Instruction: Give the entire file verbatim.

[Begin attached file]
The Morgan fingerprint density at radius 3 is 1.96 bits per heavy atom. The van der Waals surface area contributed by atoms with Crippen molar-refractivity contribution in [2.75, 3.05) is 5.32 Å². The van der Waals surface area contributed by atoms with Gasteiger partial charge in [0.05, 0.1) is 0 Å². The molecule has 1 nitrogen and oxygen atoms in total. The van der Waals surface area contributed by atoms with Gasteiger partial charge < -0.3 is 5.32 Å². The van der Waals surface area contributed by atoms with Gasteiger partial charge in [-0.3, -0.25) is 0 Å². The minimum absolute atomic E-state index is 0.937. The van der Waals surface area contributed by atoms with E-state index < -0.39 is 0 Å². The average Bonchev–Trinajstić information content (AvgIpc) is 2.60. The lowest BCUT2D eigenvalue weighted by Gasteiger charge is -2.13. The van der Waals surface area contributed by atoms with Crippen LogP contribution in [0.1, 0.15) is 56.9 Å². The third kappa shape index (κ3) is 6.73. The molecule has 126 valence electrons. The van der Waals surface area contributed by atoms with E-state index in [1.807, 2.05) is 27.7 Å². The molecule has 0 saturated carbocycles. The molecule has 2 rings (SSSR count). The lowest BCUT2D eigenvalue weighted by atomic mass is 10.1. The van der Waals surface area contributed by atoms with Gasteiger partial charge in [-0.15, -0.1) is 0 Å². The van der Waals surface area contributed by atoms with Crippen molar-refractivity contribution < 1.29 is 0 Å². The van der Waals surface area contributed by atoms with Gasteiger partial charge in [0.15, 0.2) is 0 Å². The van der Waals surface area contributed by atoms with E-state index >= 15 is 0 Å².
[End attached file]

The Morgan fingerprint density at radius 3 is 1.96 bits per heavy atom. The van der Waals surface area contributed by atoms with Crippen molar-refractivity contribution in [2.75, 3.05) is 5.32 Å². The van der Waals surface area contributed by atoms with Gasteiger partial charge in [0.05, 0.1) is 0 Å². The molecule has 1 nitrogen and oxygen atoms in total. The van der Waals surface area contributed by atoms with Gasteiger partial charge < -0.3 is 5.32 Å². The van der Waals surface area contributed by atoms with Gasteiger partial charge in [-0.3, -0.25) is 0 Å². The minimum absolute atomic E-state index is 0.937. The van der Waals surface area contributed by atoms with E-state index < -0.39 is 0 Å². The average Bonchev–Trinajstić information content (AvgIpc) is 2.60. The lowest BCUT2D eigenvalue weighted by Gasteiger charge is -2.13. The van der Waals surface area contributed by atoms with Crippen LogP contribution in [0.1, 0.15) is 56.9 Å². The third kappa shape index (κ3) is 6.73. The molecule has 126 valence electrons. The van der Waals surface area contributed by atoms with E-state index in [1.807, 2.05) is 27.7 Å². The molecule has 0 saturated carbocycles. The molecule has 2 rings (SSSR count). The lowest BCUT2D eigenvalue weighted by atomic mass is 10.1. The van der Waals surface area contributed by atoms with Gasteiger partial charge in [-0.15, -0.1) is 0 Å². The van der Waals surface area contributed by atoms with Crippen molar-refractivity contribution < 1.29 is 0 Å². The van der Waals surface area contributed by atoms with Gasteiger partial charge in [0.15, 0.2) is 0 Å². The van der Waals surface area contributed by atoms with E-state index >= 15 is 0 Å².